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A Matter of Life and Death.

The thing is that unless someone can tell us definitely what death actually is all about – you know: is there reincarnation? for example. Does the spirit inhabit the body and then leave it at death and go to another dimension? Or, is it all about the body, and when that stops everything about you is all over? Unless someone can unequivocally answer those questions, I don’t think anyone can make correct laws which, by their nature, would be based only on opinions, not scientific facts. Therefore, it seems to me that whether to stay alive when you feel like dying, must be a personal decision, based upon one’s own philosophy or religion. The same can be said of abortion. Until the truth can be demonstrated, and painful as if may be for the onlooker, each individual has to take their own responsibility for their actions, based upon what they care to believe. This freedom does not rule out discussion for any individuals on these topics, and might eventually lead us to a greater understanding of these questions.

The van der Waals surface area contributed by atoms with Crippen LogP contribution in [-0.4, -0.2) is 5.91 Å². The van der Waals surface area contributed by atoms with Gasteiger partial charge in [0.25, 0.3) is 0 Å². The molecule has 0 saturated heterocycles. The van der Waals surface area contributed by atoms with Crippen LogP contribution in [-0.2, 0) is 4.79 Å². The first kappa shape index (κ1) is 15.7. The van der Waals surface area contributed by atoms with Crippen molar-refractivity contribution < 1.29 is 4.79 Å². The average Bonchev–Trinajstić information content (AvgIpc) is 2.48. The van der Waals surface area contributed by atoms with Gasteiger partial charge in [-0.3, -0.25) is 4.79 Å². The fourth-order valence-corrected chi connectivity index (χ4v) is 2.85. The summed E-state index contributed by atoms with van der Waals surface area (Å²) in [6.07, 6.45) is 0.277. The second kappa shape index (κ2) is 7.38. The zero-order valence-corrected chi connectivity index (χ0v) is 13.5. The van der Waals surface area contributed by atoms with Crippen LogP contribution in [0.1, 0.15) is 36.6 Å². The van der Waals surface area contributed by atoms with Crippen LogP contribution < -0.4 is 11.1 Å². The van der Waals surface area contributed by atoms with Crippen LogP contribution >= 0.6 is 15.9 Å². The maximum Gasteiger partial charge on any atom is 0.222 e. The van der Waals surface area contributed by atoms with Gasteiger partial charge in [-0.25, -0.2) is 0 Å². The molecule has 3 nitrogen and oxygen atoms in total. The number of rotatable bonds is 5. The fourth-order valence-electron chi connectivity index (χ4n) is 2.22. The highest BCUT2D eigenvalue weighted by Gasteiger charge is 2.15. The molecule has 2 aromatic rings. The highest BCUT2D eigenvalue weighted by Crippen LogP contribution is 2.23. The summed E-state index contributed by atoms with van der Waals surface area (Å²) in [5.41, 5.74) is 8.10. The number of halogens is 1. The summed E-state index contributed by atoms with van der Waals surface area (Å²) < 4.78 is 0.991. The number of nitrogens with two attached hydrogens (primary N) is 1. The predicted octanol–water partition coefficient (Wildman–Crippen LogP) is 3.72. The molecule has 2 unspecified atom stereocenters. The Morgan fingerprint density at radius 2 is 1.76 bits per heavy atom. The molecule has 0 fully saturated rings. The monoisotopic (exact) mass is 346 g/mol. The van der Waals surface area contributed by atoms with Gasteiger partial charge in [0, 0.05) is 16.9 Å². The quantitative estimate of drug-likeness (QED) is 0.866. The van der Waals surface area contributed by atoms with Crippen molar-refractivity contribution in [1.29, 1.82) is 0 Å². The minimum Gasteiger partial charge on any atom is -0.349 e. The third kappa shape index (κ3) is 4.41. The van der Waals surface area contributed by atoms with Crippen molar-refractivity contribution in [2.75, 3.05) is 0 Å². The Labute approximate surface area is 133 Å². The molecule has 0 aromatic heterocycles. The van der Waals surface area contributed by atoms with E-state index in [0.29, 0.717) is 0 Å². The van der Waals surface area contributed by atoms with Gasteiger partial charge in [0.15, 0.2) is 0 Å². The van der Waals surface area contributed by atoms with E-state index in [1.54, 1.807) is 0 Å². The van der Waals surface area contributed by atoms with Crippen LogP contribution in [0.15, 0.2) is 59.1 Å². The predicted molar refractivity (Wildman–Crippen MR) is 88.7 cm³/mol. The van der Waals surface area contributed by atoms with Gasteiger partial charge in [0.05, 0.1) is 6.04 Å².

http://www.youtube.com/watch?v=k9xb3BR6KuY

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interestingtimes

It’s an old Chinese curse: “May You Live In Interesting Times”.  Of course, it does depend upon what you consider interesting. Are MP’s cheating on expenses interesting? Are riots in major UK cities by people who cannot get things they might need, and/or are taught to
crave, interesting? How about the hidden effect of the Sykes/Picot treaty on the
last 90 years of Middle East history. Rivetting, no?

What about the people attempting to turn Europe into one country, with themselves, oddly enough, as the government…is that what is considered interesting? WW3 with money?
And finally the starving millions in Africa – they are interesting, too. If they were all fed, as they could be within a week, and if all those other problems were solved with honest human intelligence, tell me, would planet Earth suddenly become an uninteresting place?

http://www.youtube.com/watch?v=a2Z00tEMEIo&feature=fvsr